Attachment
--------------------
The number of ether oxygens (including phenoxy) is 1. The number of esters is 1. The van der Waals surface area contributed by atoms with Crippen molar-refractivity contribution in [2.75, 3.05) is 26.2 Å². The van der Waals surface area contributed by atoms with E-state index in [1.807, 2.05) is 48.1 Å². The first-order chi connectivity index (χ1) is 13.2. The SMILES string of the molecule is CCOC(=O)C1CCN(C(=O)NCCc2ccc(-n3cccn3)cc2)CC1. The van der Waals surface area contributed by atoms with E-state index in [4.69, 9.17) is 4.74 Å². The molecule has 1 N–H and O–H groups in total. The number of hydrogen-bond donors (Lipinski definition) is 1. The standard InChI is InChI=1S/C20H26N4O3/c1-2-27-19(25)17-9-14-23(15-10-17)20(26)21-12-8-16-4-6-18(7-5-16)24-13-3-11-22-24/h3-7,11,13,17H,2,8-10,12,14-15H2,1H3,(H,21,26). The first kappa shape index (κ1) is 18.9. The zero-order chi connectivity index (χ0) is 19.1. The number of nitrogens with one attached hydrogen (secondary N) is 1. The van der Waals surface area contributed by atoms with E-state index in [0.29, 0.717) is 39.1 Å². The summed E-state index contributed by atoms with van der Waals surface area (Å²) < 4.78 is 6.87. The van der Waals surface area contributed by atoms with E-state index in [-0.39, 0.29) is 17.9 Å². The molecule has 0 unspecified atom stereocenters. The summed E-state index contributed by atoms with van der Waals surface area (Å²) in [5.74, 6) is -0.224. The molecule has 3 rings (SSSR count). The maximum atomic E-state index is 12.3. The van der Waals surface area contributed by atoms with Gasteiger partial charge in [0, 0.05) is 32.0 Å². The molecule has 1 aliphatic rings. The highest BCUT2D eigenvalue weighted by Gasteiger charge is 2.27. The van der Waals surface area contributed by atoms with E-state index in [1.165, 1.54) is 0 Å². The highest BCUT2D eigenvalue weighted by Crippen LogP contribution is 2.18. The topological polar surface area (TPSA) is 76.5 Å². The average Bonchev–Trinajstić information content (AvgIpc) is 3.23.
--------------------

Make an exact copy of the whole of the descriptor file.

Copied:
The number of ether oxygens (including phenoxy) is 1. The number of esters is 1. The van der Waals surface area contributed by atoms with Crippen molar-refractivity contribution in [2.75, 3.05) is 26.2 Å². The van der Waals surface area contributed by atoms with E-state index in [1.807, 2.05) is 48.1 Å². The first-order chi connectivity index (χ1) is 13.2. The SMILES string of the molecule is CCOC(=O)C1CCN(C(=O)NCCc2ccc(-n3cccn3)cc2)CC1. The van der Waals surface area contributed by atoms with E-state index in [4.69, 9.17) is 4.74 Å². The molecule has 1 N–H and O–H groups in total. The number of hydrogen-bond donors (Lipinski definition) is 1. The standard InChI is InChI=1S/C20H26N4O3/c1-2-27-19(25)17-9-14-23(15-10-17)20(26)21-12-8-16-4-6-18(7-5-16)24-13-3-11-22-24/h3-7,11,13,17H,2,8-10,12,14-15H2,1H3,(H,21,26). The first kappa shape index (κ1) is 18.9. The zero-order chi connectivity index (χ0) is 19.1. The number of nitrogens with one attached hydrogen (secondary N) is 1. The van der Waals surface area contributed by atoms with E-state index in [0.29, 0.717) is 39.1 Å². The summed E-state index contributed by atoms with van der Waals surface area (Å²) < 4.78 is 6.87. The van der Waals surface area contributed by atoms with E-state index in [-0.39, 0.29) is 17.9 Å². The molecule has 0 unspecified atom stereocenters. The summed E-state index contributed by atoms with van der Waals surface area (Å²) in [5.74, 6) is -0.224. The molecule has 3 rings (SSSR count). The maximum atomic E-state index is 12.3. The van der Waals surface area contributed by atoms with Gasteiger partial charge in [0, 0.05) is 32.0 Å². The molecule has 1 aliphatic rings. The highest BCUT2D eigenvalue weighted by Gasteiger charge is 2.27. The van der Waals surface area contributed by atoms with E-state index in [1.165, 1.54) is 0 Å². The highest BCUT2D eigenvalue weighted by Crippen LogP contribution is 2.18. The topological polar surface area (TPSA) is 76.5 Å². The average Bonchev–Trinajstić information content (AvgIpc) is 3.23.